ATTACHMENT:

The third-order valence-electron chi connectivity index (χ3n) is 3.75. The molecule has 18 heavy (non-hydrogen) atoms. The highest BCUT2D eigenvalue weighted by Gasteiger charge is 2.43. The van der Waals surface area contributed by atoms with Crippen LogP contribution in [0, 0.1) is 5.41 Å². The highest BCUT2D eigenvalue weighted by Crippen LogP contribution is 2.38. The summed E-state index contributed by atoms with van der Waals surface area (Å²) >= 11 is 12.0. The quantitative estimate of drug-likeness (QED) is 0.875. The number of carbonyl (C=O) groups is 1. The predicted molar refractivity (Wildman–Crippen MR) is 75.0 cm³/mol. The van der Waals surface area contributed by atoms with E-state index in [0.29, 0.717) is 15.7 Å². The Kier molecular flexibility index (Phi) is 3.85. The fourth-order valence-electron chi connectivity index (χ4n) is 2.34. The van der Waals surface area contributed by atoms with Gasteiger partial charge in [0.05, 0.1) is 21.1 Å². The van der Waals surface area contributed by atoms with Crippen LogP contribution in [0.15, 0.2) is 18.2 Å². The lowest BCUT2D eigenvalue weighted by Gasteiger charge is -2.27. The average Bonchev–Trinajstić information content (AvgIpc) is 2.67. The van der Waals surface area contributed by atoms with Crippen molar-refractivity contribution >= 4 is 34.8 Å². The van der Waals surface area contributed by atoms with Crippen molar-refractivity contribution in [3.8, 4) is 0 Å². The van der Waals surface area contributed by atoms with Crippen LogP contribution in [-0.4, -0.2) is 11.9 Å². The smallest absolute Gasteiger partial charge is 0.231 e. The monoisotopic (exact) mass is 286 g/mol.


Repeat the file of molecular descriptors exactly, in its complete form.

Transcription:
The third-order valence-electron chi connectivity index (χ3n) is 3.75. The molecule has 18 heavy (non-hydrogen) atoms. The highest BCUT2D eigenvalue weighted by Gasteiger charge is 2.43. The van der Waals surface area contributed by atoms with Crippen LogP contribution in [0, 0.1) is 5.41 Å². The highest BCUT2D eigenvalue weighted by Crippen LogP contribution is 2.38. The summed E-state index contributed by atoms with van der Waals surface area (Å²) >= 11 is 12.0. The quantitative estimate of drug-likeness (QED) is 0.875. The number of carbonyl (C=O) groups is 1. The predicted molar refractivity (Wildman–Crippen MR) is 75.0 cm³/mol. The van der Waals surface area contributed by atoms with E-state index in [0.29, 0.717) is 15.7 Å². The Kier molecular flexibility index (Phi) is 3.85. The fourth-order valence-electron chi connectivity index (χ4n) is 2.34. The van der Waals surface area contributed by atoms with Gasteiger partial charge in [0.05, 0.1) is 21.1 Å². The van der Waals surface area contributed by atoms with Crippen LogP contribution in [0.15, 0.2) is 18.2 Å². The lowest BCUT2D eigenvalue weighted by Gasteiger charge is -2.27. The average Bonchev–Trinajstić information content (AvgIpc) is 2.67. The van der Waals surface area contributed by atoms with Crippen molar-refractivity contribution >= 4 is 34.8 Å². The van der Waals surface area contributed by atoms with Crippen molar-refractivity contribution in [3.8, 4) is 0 Å². The van der Waals surface area contributed by atoms with Crippen LogP contribution in [-0.4, -0.2) is 11.9 Å². The smallest absolute Gasteiger partial charge is 0.231 e. The monoisotopic (exact) mass is 286 g/mol.